When there is a relationship present that would make it fall under domestic violence statutes then mandatory arrests come into play. That doesnít mean that every possible situation that can fall under domestic violence means a mandatory arrest. Because it doesnít. But one of the main conditions that would lead to a mandatory arrest is if there are visible signs of injury. So the number one factor that lead to her arrest was that you had visible signs of injury. I canít know for sure but there is an excellent chance that things would have gone exactly the same way whether you talked or not.

Just my opinion but the fact that you are still, um, beating yourself up about this means your head is still in the wrong place. She escalated it into a physical confrontation, she injured you, she called the cops to try and get you in trouble. You did nothing wrong by telling the truth. Let it play out and worry about yourself.
  #92  
Old 05-27-2019, 11:35 PM
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Lost of jumping to conclusions here. We don't know with certainty why the GF called the police. Yes, it's likely it was to get the OP in trouble, but it may also have been, "I'm ready to kill my BF if I don't get away from him and need to turn myself in before this goes any further!". "He's so obsessed with me, unless one of us is taken away by the police, he won't let me go!".

Also, we don't know if the GF has been actually been charged and is in custody or living somewhere else. It seems to me that even if she's not allowed to contact the OP directly, if she wanted the relationship to continue, she would get a message to him through someone else. If she's in custody, she would likely have contacted someone, friends or family to assure them she's all right, even if she may not be in contact with them for a while.

I hope for both parties, that once this is resolved, they both go their separate ways and the OP's therapy allows him to move on.
  #93  
Old 05-27-2019, 11:42 PM
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Quote:
Originally Posted by Bijou Drains View Post
I was thinking if I had said to the cops "I want a lawyer" and said nothing to them, would that have led to me getting arrested? I think so. At the time it did not occur to me to clam up and say nothing. My first time ever talking to cops like this so I was not thinking it through with logic.
Not talking to the police isn't logical at all as it may have gotten you both arrested. She for the obvious scratches on your face and apparently admitting to throwing the phone at you. You for refusing to cooperate with the police and by lawyering up, suspicion of your being guilty of something more than defending yourself and trying to defuse the situation.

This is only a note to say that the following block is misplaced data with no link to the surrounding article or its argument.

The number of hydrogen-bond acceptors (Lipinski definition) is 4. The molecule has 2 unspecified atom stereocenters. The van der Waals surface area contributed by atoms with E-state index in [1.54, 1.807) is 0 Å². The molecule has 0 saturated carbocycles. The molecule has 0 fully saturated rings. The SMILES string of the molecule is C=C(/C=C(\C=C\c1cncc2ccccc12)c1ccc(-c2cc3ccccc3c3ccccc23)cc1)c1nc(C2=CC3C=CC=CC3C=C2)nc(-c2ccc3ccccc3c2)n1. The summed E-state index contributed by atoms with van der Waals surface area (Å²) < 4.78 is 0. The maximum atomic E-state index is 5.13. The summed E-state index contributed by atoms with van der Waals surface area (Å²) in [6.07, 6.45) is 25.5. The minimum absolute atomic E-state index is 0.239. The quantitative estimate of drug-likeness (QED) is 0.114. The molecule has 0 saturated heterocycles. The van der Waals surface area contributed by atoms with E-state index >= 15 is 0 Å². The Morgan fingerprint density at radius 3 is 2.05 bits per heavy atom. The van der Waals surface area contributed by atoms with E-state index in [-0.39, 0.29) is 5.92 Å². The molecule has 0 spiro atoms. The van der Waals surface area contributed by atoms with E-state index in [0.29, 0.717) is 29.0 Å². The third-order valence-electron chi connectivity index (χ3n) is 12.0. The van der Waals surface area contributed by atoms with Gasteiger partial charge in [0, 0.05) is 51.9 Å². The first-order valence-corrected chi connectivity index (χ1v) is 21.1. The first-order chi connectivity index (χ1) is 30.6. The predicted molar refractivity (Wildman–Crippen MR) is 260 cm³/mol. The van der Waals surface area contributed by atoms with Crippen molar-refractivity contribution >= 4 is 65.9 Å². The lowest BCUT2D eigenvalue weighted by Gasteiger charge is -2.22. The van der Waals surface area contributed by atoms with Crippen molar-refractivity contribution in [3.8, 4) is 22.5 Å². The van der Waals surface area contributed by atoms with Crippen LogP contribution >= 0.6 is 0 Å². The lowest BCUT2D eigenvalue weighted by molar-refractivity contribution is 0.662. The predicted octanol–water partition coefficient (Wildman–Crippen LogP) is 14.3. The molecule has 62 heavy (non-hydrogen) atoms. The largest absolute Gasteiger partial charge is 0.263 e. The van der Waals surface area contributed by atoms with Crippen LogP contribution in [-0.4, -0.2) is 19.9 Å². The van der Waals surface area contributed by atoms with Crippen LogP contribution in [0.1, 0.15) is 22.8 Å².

#94  
Old 05-28-2019, 05:39 AM
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Originally Posted by lingyi View Post
L
Also, we don't know if the GF has been actually been charged and is in custody or living somewhere else. It seems to me that even if she's not allowed to contact the OP directly, if she wanted the relationship to continue, she would get a message to him through someone else.
Not necessarily - in my jurisdiction, an order of protection typically forbids third-party contact.
  #95  
Old 05-28-2019, 07:08 AM
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Originally Posted by Bijou Drains View Post
they can prosecute without the victim ever going to court?
That's quite common in cases of domestic violence.
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  #96  
Old 05-28-2019, 08:12 AM
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she only spent 12 hours in jail. I assume she is with a friend now. There were no scratches on my face, just a few on my arm.

Good to know that asking for a lawyer is "suspicion of guilt . " That seems pretty screwed up to me. These local cops spend about 90% of their time writing traffic tickets ( I looked it up) so this kind of thing is pretty foreign to them.
  #97  
Old 05-28-2019, 08:18 AM
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Contacting a lawyer now is not a basis for suspicion of guilt. Please, get professional competent advice before you make any decisions.
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  #98  
Old 05-28-2019, 08:25 AM
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I meant talking to a lawyer on that night makes me look bad. I have a lawyer ready now if I need one.
  #99  
Old 05-28-2019, 08:28 AM
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Good
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  #100  
Old 05-28-2019, 08:51 AM
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I am not a lawyer, or much of anything really, but I know in domestic violence cases, similar to sexual assault, it is tough to remember that even as a victim, you are a witness. Nothing more or less, really. You are evidence. It is not up to you whether or not the case goes forward. It is not even up to you to get a conviction. It is up to you to tell what you remember and that is pretty much it.

When you think about it that way, your lack of control as far as charges becomes more clear.